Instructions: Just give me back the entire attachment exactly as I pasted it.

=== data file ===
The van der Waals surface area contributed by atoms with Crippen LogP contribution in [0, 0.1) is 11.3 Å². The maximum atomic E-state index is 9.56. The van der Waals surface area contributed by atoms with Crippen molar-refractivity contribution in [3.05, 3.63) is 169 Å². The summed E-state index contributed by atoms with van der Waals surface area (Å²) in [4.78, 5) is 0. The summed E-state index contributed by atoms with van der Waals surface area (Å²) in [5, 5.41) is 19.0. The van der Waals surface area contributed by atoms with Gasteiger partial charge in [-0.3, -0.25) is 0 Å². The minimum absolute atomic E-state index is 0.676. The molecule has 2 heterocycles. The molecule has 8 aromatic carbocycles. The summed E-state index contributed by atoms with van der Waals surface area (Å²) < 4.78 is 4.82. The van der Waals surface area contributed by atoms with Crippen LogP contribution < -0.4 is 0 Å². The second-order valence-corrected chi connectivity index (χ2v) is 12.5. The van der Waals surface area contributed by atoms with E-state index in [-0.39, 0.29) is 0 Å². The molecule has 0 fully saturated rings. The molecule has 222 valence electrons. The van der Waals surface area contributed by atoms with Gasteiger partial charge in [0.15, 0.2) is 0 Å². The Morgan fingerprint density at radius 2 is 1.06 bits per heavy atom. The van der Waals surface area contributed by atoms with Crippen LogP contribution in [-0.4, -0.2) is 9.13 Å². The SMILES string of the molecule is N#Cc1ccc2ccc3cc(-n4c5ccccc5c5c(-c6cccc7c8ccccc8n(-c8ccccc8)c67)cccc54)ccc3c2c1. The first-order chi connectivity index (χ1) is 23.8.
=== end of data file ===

The van der Waals surface area contributed by atoms with Crippen LogP contribution in [0, 0.1) is 11.3 Å². The maximum atomic E-state index is 9.56. The van der Waals surface area contributed by atoms with Crippen molar-refractivity contribution in [3.05, 3.63) is 169 Å². The summed E-state index contributed by atoms with van der Waals surface area (Å²) in [4.78, 5) is 0. The summed E-state index contributed by atoms with van der Waals surface area (Å²) in [5, 5.41) is 19.0. The van der Waals surface area contributed by atoms with Gasteiger partial charge in [-0.3, -0.25) is 0 Å². The minimum absolute atomic E-state index is 0.676. The molecule has 2 heterocycles. The molecule has 8 aromatic carbocycles. The summed E-state index contributed by atoms with van der Waals surface area (Å²) < 4.78 is 4.82. The van der Waals surface area contributed by atoms with Crippen LogP contribution < -0.4 is 0 Å². The second-order valence-corrected chi connectivity index (χ2v) is 12.5. The van der Waals surface area contributed by atoms with E-state index in [-0.39, 0.29) is 0 Å². The molecule has 0 fully saturated rings. The molecule has 222 valence electrons. The van der Waals surface area contributed by atoms with Gasteiger partial charge in [0.15, 0.2) is 0 Å². The Morgan fingerprint density at radius 2 is 1.06 bits per heavy atom. The van der Waals surface area contributed by atoms with Crippen LogP contribution in [-0.4, -0.2) is 9.13 Å². The SMILES string of the molecule is N#Cc1ccc2ccc3cc(-n4c5ccccc5c5c(-c6cccc7c8ccccc8n(-c8ccccc8)c67)cccc54)ccc3c2c1. The first-order chi connectivity index (χ1) is 23.8.